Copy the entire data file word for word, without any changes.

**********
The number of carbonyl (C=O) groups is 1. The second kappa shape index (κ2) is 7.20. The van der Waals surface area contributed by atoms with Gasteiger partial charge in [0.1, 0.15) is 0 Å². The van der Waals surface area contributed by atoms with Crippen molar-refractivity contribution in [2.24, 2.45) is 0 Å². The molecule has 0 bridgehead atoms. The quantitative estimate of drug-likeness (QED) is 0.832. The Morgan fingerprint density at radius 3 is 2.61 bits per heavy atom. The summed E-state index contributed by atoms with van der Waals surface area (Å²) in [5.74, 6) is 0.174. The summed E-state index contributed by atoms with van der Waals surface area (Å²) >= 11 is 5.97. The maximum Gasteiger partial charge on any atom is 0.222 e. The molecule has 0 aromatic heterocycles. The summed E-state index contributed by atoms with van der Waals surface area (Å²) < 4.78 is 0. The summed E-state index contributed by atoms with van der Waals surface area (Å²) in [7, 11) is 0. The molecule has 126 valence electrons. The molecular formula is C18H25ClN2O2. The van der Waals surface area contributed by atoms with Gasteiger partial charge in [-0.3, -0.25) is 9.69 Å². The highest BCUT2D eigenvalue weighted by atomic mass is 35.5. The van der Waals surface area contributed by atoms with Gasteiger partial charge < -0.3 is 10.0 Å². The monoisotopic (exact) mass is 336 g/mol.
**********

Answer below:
The number of carbonyl (C=O) groups is 1. The second kappa shape index (κ2) is 7.20. The van der Waals surface area contributed by atoms with Gasteiger partial charge in [0.1, 0.15) is 0 Å². The van der Waals surface area contributed by atoms with Crippen molar-refractivity contribution in [2.24, 2.45) is 0 Å². The molecule has 0 bridgehead atoms. The quantitative estimate of drug-likeness (QED) is 0.832. The Morgan fingerprint density at radius 3 is 2.61 bits per heavy atom. The summed E-state index contributed by atoms with van der Waals surface area (Å²) in [5.74, 6) is 0.174. The summed E-state index contributed by atoms with van der Waals surface area (Å²) >= 11 is 5.97. The maximum Gasteiger partial charge on any atom is 0.222 e. The molecule has 0 aromatic heterocycles. The summed E-state index contributed by atoms with van der Waals surface area (Å²) < 4.78 is 0. The summed E-state index contributed by atoms with van der Waals surface area (Å²) in [7, 11) is 0. The molecule has 126 valence electrons. The molecular formula is C18H25ClN2O2. The van der Waals surface area contributed by atoms with Gasteiger partial charge in [-0.3, -0.25) is 9.69 Å². The highest BCUT2D eigenvalue weighted by atomic mass is 35.5. The van der Waals surface area contributed by atoms with Gasteiger partial charge < -0.3 is 10.0 Å². The monoisotopic (exact) mass is 336 g/mol.